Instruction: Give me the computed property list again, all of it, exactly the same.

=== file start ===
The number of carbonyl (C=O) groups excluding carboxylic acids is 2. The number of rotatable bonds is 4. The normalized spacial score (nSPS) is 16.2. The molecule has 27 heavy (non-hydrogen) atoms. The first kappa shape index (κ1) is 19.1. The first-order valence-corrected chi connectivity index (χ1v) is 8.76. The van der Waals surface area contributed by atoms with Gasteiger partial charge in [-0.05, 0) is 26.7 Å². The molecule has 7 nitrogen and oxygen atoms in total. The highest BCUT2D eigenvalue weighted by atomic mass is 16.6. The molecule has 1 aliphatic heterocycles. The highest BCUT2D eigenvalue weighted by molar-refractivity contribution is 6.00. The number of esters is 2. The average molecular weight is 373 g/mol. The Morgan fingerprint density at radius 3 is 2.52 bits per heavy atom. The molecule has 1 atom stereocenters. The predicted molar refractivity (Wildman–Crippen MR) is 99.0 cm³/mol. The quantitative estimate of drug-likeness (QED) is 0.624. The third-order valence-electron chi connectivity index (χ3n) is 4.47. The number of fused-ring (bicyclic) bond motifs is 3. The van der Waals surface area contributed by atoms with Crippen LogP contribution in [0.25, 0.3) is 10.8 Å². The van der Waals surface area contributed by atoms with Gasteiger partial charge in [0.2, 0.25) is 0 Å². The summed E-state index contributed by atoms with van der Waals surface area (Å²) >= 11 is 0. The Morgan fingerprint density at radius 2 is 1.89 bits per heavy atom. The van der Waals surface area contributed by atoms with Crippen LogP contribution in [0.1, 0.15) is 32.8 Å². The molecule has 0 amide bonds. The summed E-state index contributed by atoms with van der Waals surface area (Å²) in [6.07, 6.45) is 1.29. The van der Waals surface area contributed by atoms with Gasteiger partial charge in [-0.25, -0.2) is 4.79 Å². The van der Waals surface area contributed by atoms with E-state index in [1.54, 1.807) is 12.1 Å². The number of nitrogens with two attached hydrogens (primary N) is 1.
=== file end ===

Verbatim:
The number of carbonyl (C=O) groups excluding carboxylic acids is 2. The number of rotatable bonds is 4. The normalized spacial score (nSPS) is 16.2. The molecule has 27 heavy (non-hydrogen) atoms. The first kappa shape index (κ1) is 19.1. The first-order valence-corrected chi connectivity index (χ1v) is 8.76. The van der Waals surface area contributed by atoms with Gasteiger partial charge in [-0.05, 0) is 26.7 Å². The molecule has 7 nitrogen and oxygen atoms in total. The highest BCUT2D eigenvalue weighted by atomic mass is 16.6. The molecule has 1 aliphatic heterocycles. The highest BCUT2D eigenvalue weighted by molar-refractivity contribution is 6.00. The number of esters is 2. The average molecular weight is 373 g/mol. The Morgan fingerprint density at radius 3 is 2.52 bits per heavy atom. The molecule has 1 atom stereocenters. The predicted molar refractivity (Wildman–Crippen MR) is 99.0 cm³/mol. The quantitative estimate of drug-likeness (QED) is 0.624. The third-order valence-electron chi connectivity index (χ3n) is 4.47. The number of fused-ring (bicyclic) bond motifs is 3. The van der Waals surface area contributed by atoms with Crippen LogP contribution in [0.25, 0.3) is 10.8 Å². The van der Waals surface area contributed by atoms with Gasteiger partial charge in [0.2, 0.25) is 0 Å². The summed E-state index contributed by atoms with van der Waals surface area (Å²) >= 11 is 0. The Morgan fingerprint density at radius 2 is 1.89 bits per heavy atom. The van der Waals surface area contributed by atoms with Crippen LogP contribution in [0.1, 0.15) is 32.8 Å². The molecule has 0 amide bonds. The summed E-state index contributed by atoms with van der Waals surface area (Å²) in [6.07, 6.45) is 1.29. The van der Waals surface area contributed by atoms with Gasteiger partial charge in [-0.25, -0.2) is 4.79 Å². The van der Waals surface area contributed by atoms with E-state index in [1.54, 1.807) is 12.1 Å². The number of nitrogens with two attached hydrogens (primary N) is 1.